Each week, I receive tons of questions from my listeners about tech concerns, new products and all things digital.
Sometimes choosing the most interesting questions to highlight is the best part of my job.
This week, I received questions about stopping robocalls, free TV, anonymous browsing and more.
Do you have a question you'd like to ask me?
Q: I am so tired of robocalls. Is there any way to stop them for good?
A: The robocall is like the mosquito of telecommunications, bugging us to the point of madness. So why do companies (and criminals) still cling to such an obnoxious method?
Well, it works. Enough people still relent or refuse to hang up, or even hand over their credit card numbers that the masterminds behind robocalls would be crazy to give up their racket.
But you don't have to endure it anymore because there are several ways to end robocalls for good.
Rabbit Ears TV
Q: I was thinking about getting a television antenna to pick up local channels for free. How do I know how many channels are available before I spend the money on an antenna?
A: Granted, there are plenty of folks who would prefer the variety of hundreds of channels, or the flexibility of streaming video, or one coveted channel in particular, such as FoxNews.
But there's something old-fashioned and straightforward about free digital content, broadcast through the airwaves and retrieved by antennas with the same finesse as TV sets a half-century ago. Then again, what can you expect to watch?
What channels are even available in your area? And are the offerings going to keep you sufficiently entertained? Luckily, there's an easy way to answer all these questions.
Where in the World is the Game?
Q: You reviewed an excellent geography game, but I cannot find it again. You were shown pictures from around the world and had to guess where you are. Please tell me the name! I loved it!
A: Oh, it's all fine and good to quiz yourself with a blank political map or try to recite all the U.S. capitals, but this game requires a lot more detective work.
By moving the camera and zooming in on specific details, you can find signs, license plates, and scraps of text that will give away the location.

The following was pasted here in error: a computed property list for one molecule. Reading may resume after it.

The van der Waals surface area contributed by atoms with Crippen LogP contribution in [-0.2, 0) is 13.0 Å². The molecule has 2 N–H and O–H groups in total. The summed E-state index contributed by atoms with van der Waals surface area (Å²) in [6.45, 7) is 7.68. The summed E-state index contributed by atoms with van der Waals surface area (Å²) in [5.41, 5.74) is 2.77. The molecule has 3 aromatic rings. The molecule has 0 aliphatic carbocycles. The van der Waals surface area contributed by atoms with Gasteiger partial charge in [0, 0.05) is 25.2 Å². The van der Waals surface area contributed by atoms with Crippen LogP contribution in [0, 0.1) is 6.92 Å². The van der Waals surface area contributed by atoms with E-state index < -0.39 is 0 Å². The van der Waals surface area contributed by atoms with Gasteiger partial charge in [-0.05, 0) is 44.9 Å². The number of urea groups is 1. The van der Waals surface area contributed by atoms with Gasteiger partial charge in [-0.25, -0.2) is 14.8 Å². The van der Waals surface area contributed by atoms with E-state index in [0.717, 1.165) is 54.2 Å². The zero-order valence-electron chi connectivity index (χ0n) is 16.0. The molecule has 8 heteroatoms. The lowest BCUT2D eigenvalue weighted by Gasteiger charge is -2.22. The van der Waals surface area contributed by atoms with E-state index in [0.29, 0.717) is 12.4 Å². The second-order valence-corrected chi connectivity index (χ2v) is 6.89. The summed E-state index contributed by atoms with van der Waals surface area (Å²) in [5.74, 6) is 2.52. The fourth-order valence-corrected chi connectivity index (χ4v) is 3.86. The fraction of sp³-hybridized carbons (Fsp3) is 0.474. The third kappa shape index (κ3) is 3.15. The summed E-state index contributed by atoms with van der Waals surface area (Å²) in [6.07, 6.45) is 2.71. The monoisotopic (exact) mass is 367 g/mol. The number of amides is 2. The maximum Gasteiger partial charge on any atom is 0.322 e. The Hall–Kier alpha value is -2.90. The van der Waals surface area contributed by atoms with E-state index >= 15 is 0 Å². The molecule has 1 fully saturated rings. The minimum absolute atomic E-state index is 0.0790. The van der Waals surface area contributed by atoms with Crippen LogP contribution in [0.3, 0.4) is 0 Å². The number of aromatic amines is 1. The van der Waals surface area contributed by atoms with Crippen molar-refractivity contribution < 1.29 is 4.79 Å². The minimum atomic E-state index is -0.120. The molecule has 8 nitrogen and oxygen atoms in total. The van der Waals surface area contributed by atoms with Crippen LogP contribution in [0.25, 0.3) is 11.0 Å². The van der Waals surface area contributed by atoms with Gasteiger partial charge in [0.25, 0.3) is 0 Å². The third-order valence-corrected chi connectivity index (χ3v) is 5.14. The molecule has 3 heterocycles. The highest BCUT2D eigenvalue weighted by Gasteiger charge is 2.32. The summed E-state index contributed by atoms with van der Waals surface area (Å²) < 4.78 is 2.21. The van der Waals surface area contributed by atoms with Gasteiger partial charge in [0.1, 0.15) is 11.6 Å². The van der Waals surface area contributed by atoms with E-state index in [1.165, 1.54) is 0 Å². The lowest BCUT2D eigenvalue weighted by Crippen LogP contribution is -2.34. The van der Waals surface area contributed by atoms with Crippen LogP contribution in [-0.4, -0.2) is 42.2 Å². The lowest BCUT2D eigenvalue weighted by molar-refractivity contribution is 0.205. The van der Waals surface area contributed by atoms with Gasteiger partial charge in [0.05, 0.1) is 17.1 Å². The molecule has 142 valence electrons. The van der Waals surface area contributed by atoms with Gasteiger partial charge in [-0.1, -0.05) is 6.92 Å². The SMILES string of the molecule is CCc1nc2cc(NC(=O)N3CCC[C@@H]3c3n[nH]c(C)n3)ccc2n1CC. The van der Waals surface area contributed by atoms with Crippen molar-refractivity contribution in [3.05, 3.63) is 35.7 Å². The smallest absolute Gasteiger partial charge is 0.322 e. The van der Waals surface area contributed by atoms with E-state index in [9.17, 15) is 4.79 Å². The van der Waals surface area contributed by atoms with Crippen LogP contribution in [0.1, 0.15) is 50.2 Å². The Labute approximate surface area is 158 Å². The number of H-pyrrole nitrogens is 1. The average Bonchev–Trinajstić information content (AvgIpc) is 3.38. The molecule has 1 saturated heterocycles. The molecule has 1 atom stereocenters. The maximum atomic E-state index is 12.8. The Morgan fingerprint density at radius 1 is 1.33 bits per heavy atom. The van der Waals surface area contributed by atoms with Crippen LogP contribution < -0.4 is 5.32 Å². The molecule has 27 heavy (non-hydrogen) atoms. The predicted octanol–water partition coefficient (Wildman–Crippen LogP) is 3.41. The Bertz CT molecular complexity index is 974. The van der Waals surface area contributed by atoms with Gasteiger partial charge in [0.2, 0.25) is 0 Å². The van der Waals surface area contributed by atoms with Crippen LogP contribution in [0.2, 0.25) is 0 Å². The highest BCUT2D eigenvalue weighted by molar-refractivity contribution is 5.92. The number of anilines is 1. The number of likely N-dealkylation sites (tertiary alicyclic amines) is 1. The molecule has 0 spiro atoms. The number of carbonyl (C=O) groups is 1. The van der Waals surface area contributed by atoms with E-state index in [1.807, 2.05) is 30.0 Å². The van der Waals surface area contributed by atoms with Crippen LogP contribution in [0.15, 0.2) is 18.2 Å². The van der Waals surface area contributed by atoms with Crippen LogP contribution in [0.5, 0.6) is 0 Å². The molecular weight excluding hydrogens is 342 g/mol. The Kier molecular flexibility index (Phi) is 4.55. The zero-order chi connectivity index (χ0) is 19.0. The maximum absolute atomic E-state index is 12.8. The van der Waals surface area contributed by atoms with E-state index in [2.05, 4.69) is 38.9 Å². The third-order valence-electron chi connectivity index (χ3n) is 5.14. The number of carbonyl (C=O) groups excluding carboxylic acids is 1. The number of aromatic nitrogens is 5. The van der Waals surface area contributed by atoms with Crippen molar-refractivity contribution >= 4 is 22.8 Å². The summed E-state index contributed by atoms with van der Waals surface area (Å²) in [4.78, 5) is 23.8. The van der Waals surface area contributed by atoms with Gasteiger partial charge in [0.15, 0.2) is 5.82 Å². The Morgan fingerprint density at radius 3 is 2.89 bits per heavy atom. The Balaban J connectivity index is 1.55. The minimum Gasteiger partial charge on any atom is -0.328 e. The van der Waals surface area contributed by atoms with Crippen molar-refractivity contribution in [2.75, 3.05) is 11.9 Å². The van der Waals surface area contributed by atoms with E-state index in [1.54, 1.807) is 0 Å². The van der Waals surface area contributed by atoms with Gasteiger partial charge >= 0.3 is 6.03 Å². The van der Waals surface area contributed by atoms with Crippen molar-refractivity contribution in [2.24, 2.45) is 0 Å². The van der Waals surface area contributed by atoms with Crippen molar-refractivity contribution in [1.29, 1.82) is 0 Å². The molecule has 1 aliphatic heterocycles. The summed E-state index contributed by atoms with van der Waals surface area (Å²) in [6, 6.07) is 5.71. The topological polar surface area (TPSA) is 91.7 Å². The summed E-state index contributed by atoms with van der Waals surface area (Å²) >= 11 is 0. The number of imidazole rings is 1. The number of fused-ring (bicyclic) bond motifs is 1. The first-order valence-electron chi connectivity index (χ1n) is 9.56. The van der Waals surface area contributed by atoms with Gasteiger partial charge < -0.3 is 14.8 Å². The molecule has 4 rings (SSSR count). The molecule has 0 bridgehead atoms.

The game becomes even more fun when you’re competing against another player, testing each other in a battle of geographic knowledge.
Q: How do you use the internet anonymously? I am so confused. Is there a special browser?
A: Many people think that they can use Incognito Mode on Chrome, or its equivalent in other browsers, and this will protect them from being tracked.
But this is false; incognito only prevents the browser from keeping a record of websites you visited, but your IP address may still be visible to others.
So how can you indeed create a "cloaking device" for your computer? It's straightforward.
Q: Uber's self-driving car killed a woman in Arizona. What do you think of self-driving technology? Should we trust it?
A: You’re right, a woman died in Tempe, not far from where I live. This is a terrible incident, and Uber should be held to task.
The public is almost sure to jump to conclusions: on one side, people will say that this technology is absurd, the crash was inevitable, and "self-driving cars" are a fantasy.
On the other side, this accident was due to human error, the situation can be amended, and autonomous vehicles are still the way of the future.
Uber isn't developing private space flight or some secret weapon; they're operating a fleet of cars that regular people will use that may become standard transport. So this is an issue that we should pay particular attention to.
What digital lifestyle questions do you have? Call my national radio show and click here to find it on your local radio station. You can listen to the Kim Komando Show on your phone, tablet or computer. From buying advice to digital life issues, click here for my free podcasts.